Luxembourg – A European Christmas Story

From the start of December, streets and shop windows across Luxembourg are illuminated and decorated, with Christmas trees in public squares and outdoor Christmas markets. Christmas goods are on sale from wooden huts: locally produced candles, tree decorations, cribs, etc. Food and drink includes hot spiced wine served in mugs and various soups which are sometimes served with Mettwurscht (a local sausage specialty). Traditional foods include Stollen and Bûche de Noël, an ice cream cake confection covered with dark chocolate to resemble the appearance of a Yule Log.

There is no Santa Claus in Luxembourg; however, St Nicolas Day is celebrated on December 6th. Children put their slippers in front of their bedroom doors to be filled with a small gift by St Nicolas during the night. On that evening, children put a plate on the kitchen or dining-room table which St Nicolas fills with sweets and gifts. St. Nicolas also visits schools.

‘’Kleeschen’’ can be seen in various locations in Luxembourg as he comes to the shops and receives the children for photo sessions. “Kleeschen” is another name for St. Nicholas who comes from the heavens to reward children who have been good.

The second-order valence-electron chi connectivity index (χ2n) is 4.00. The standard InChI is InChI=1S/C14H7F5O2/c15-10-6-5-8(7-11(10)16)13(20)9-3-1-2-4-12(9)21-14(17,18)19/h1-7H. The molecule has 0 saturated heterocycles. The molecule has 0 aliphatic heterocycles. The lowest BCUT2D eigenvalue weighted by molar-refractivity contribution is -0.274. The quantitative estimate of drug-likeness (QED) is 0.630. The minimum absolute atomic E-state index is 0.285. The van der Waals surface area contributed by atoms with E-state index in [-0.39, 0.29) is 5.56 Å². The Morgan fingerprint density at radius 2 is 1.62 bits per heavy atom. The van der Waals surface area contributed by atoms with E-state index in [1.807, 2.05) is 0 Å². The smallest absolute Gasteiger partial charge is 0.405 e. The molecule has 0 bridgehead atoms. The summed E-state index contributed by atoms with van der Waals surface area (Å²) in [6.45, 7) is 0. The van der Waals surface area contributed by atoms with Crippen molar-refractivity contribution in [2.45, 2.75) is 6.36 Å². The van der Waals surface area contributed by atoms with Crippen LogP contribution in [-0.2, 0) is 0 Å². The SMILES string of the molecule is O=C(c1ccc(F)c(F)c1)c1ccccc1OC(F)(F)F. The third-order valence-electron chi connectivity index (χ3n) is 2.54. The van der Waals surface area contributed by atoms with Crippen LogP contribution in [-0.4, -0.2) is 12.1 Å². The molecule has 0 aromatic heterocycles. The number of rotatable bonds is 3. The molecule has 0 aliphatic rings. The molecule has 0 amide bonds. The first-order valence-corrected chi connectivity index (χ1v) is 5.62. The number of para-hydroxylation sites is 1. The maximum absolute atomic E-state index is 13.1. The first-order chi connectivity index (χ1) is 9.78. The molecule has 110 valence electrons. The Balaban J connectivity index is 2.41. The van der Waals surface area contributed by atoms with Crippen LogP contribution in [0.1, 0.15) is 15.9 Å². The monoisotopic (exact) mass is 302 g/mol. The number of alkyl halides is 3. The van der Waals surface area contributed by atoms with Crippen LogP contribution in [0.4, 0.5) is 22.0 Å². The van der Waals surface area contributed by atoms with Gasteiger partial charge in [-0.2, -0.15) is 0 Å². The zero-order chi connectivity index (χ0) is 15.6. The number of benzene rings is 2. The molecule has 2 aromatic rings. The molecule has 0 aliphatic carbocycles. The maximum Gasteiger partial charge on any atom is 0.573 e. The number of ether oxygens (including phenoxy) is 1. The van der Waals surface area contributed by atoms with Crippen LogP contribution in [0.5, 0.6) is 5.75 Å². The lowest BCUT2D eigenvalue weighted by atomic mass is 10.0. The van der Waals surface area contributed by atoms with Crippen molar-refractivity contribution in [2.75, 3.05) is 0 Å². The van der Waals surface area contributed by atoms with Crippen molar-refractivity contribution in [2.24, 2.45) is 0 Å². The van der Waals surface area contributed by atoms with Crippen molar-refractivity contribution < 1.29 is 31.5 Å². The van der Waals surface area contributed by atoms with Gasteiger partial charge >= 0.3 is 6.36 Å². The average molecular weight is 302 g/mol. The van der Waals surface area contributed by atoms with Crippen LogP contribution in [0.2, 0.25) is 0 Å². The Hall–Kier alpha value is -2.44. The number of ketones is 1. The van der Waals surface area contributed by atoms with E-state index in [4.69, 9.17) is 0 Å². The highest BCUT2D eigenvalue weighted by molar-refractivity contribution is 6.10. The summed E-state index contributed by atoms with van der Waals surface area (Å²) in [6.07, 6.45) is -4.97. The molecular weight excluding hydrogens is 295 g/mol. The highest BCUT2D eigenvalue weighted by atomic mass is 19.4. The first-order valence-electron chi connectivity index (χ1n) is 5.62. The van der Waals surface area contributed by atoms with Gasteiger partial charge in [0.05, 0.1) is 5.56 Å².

Music is everywhere; Christmas Market concerts are presented in bandstands and on special stages set up for the occasion. Local bands, brass quartets, string trios, choirs and soloists all contribute to the Christmas atmosphere. Clubs and associations often organize Christmas Eve and Christmas Day festivities. Some cities produce Nativity plays and others give concerts in the afternoon of December 25th. Concerts are often followed by a Christmas tree charity auction.

Most people in Luxembourg celebrate Christmas Eve with family and friends. Many attend Midnight Mass, after which the family gathers for a supper of a typical Luxembourg winter menu: black-pudding with mashed potatoes and apple sauce. On Christmas Day the traditional dinner often features black pudding or civet of hare, sometimes venison or turkey. After the meal the family may go for a walk which is particularly fun if there’s snow. Boxing Day is a day for visiting with friends and relatives whilst eating vast quantities of holiday food.

‘’Schéi Chrëschtdeeg’’ is the standard Christmas greeting in Luxembourg which translates into have nice Christmas days.

A personal story:

By Ulf Eriksson

Q1. What do you have for Christmas dinner?

Christmas dinner is always with a black pudding and a hare steak.

Q2. What is your fondest memories of Christmas?

Christmas Eve in Luxembourg is only celebrated with the family and eating, drinking and stories are important.

Q3. What types of presents do you get from friends and family?

In Luxembourg children receive the gifts early December at St Nicholas Day and adults gets everything from socks to ties.

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